July 18 would have been Hunter S. Thompson’s 75th birthday. His name is linked with Las Vegas; more specifically, with fear and loathing in it.
The story of his pathbreaking book is about as straightforward as you would expect. Thompson drove up to Las Vegas in March 1970 to cover the Mint 400 off-road race for Sports Illustrated. In place of captions for a photo spread, he delivered a rambling semi-fictional account that ultimately grew into the novel Fear and Loathing in Las Vegas: A Savage Journey to the Heart of the American Dream. The book is a hallmark of gonzo journalism—the gleeful abandonment of objectivity for a disturbingly personal stream-of-consciousness narrative, peppered with tales of recreational drug use and abuse and politico-cultural pronouncements.
It was an approach that inherently called for excess; where better to develop it than the growing capital of American excess, Las Vegas? The city had been through its first growth spurts, patching together the Las Vegas Strip along Highway 91 and then sending its towers vertical. This wasn’t the cozy haunt of prospectors and dam workers of the 1930s, or even the place where Joey Bishop would walk you to your table in the Copa Lounge. Las Vegas was at last a city big enough to get lost in, and therefore a city big enough to try to find oneself in.
Thompson’s most enduring literary legacy for Las Vegas is that he made the town a touchstone for America. He wasn’t the first outsider to write about Las Vegas by any stretch of the imagination. It had been common practice for newspapers, radio programs and television stations to periodically send correspondents to report on the goings-on in Nevada for years. These were usually standard-issue PR fluff, long on the wonders to be found and short on real stories. Still, the city had already attracted some New Journalism attention; Tom Wolfe had written an essay about the city titled “Las Vegas (What?) Las Vegas (Can’t hear you! Too noisy) Las Vegas!!!” for Esquire in 1965.
But Thompson was the first to consider Las Vegas a symbol of the country itself. He presented not a travelogue or even an ethnography, but a dark mirror held up to the reader.
Since then, using Las Vegas as a proxy for the depths of the American soul has become second nature, even for journalists of a decidedly non-gonzo bent. On one hand, the city is unique; on the other hand, it’s a symbol for everything that’s wrong with America (never, unfortunately, anything that’s right). So the busted real estate market and the foreclosure crisis aren’t just local financial meltdowns; it’s synecdoche for a host of national economic and cultural woes. Apparently, it’s easy to parachute into Las Vegas, spend a few days (or even hours) walking around and reach deep and important conclusions about the current state of America.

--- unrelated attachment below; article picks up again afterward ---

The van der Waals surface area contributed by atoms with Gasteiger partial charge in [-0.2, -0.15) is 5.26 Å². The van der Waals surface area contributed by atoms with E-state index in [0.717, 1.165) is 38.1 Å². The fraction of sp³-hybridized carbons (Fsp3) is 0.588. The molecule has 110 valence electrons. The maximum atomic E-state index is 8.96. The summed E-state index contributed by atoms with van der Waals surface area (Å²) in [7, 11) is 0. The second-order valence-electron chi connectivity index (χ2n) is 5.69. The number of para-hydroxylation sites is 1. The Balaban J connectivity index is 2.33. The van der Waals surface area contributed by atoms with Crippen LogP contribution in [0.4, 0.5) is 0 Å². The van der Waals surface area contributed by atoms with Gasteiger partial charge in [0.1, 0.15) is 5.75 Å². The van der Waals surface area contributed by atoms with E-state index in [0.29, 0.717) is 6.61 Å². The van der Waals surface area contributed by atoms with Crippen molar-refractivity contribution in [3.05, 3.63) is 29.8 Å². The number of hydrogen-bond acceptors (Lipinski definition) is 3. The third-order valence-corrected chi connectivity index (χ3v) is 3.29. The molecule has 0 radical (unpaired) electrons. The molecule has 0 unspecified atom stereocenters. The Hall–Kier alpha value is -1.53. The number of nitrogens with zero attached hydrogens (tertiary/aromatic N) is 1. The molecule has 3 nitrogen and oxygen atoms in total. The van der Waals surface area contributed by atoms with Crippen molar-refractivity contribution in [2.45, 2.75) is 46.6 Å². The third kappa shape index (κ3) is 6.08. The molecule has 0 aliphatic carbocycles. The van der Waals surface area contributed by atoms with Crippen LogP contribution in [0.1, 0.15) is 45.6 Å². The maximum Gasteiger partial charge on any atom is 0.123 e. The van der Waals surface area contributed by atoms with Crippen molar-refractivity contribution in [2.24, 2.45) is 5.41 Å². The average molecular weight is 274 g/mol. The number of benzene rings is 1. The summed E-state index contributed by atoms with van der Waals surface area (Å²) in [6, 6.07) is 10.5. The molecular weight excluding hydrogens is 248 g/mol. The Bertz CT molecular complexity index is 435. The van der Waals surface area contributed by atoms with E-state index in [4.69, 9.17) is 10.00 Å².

Partially, that’s by design. The city’s image-makers have never deigned to flaunt a full-frontal portrait; instead, they tease and imply. In the 1950s, this meant boosterism that simultaneously promoted cheap gambling getaways and a city with more churches than casinos. Today, it means that what happens here, stays here—but you decide what happens here.
In other words, we don’t try too hard to explain Las Vegas to visitors; the truth is complicated, so why not simply smile—or better yet, wink—and let the visitor’s imagination do the rest? It’s a trick that’s worked, more or less, for the last half-century. Those looking to find debauchery find debauchery. Business travelers looking to do business do business, whether it’s at convention network breaks or over expensed steak dinners. Bachelors and bachelorettes have one last wild fling. And, in a story that’s being told more often, hard-working men and women from all over the U.S. and the world find jobs that let them dream of a better life for their children; it might be a non-savage journey that’s more grind than gonzo, but it’s another face of Las Vegas.
It’s easy to get caught up in the idea of Vegas exceptionalism, the notion that this is a city fundamentally different from any other. Whether it stands as a symbol of the unfolding globalist post-industrial America or a litmus test for greed and excess, Vegas, even the most grounded of us think, must stand for something. It is simply too fantastic a city just to be.
The result is a city that’s more opaque and less understood than ever before.
But that’s not such a bad thing. There’s a certain honor in being the city-as-muse, the inspiration seen only indirectly in the final art, be it visual or literary.
Forty-two years ago, Hunter S. Thompson found something in Las Vegas that no other writer could have found: Hunter S. Thompson, in his purest form. It’s a discovery that other would-be chroniclers of America have been seeking since, and will continue to chase.
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